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Project ID: 2002WI3B

Title: Field Evaluation of Raingardens as a Method for Enhancing Groundwater Recharge

Project Type: Research

Focus Categories: Water Supply, Water Quantity, Water Use

Keywords: groundwater recharge, raingarden, runoff, urban, storm water, experiment, field test, Wisconsin

Start Date: 01/01/2001

End Date: 01/01/2002

Federal Funds: $24,431

Non-Federal Matching Funds: $28,633

Congressional District: WI - 2nd

Principal Investigators:
Anders W. Andren
University of Wisconsin - Madison

Kenneth W. Potter
University of Wisconsin


In urbanized areas of Wisconsin that rely on groundwater as the primary source of water, groundwater withdrawals significantly exceed groundwater recharge rates. This can lead to environmental degradation, as it reduces the discharge of groundwater to springs, wetlands, streams, and lakes and their associated ecosystems. Raingardens, sunken gardens that receive stormwater runoff, appear to offer a solution to groundwater loss. In an ongoing research project, the PI has used a numerical model to demonstrate that a raingarden with area equal to 10% of the connected pervious area can double the local groundwater recharge rate. The explanation of this surprising result is that focusing of runoff to a small, highly pervious area greatly reduces losses to evapotranspiration.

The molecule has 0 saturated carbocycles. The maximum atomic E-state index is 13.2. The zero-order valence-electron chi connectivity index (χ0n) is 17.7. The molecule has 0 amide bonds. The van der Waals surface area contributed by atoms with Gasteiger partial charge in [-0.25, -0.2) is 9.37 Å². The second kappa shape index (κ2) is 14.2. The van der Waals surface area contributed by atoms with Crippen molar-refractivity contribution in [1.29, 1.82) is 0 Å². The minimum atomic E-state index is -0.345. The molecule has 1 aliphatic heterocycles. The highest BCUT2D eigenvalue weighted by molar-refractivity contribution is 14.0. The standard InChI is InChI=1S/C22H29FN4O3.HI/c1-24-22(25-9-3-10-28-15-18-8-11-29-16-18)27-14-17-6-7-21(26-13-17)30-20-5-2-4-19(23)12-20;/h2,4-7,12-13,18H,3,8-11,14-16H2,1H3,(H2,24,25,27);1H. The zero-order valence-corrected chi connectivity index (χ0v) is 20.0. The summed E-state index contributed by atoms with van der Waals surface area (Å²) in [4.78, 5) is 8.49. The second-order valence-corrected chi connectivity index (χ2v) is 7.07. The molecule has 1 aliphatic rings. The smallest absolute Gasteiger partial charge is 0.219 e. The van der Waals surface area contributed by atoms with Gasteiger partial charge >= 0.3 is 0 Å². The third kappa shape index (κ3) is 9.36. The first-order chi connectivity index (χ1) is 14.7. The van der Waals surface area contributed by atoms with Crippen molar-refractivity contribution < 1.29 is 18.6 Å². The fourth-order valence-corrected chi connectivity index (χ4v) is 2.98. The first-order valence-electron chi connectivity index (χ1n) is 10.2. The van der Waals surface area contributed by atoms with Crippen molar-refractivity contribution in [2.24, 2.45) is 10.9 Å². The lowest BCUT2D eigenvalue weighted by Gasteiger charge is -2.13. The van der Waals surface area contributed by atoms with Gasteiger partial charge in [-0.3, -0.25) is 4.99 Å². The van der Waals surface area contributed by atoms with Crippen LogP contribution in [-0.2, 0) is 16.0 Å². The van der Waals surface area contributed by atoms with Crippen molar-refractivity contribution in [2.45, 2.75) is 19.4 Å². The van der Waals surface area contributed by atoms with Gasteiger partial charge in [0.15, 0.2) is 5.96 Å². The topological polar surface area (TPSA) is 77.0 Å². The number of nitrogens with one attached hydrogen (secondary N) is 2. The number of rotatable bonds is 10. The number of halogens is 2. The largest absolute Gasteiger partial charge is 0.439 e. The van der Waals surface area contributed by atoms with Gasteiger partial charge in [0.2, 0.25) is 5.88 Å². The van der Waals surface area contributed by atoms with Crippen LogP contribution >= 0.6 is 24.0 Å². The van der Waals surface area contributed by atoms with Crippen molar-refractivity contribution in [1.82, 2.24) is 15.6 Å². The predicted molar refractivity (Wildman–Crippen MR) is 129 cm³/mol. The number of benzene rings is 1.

Before raingardens are widely implemented, they should be tested through carefully designed demonstration projects. The purpose of the proposed project is to undertake this testing at one or more experimental raingardens. At each experimental raingarden we will monitor precipitation, inflows, soil moisture, outflows, and seepage from the root zone. We will also numerically simulate the performance of the raingarden using a previously developed model. Comparisons of the modeling and experimental results will enable us to verify the accuracy of the former, and correct if necessary.

Progress/Completion Report PDF

U.S. Department of the Interior, U.S. Geological Survey
Maintained by: John Schefter
Last Updated: Thursday June 24, 2004 3:18 PM
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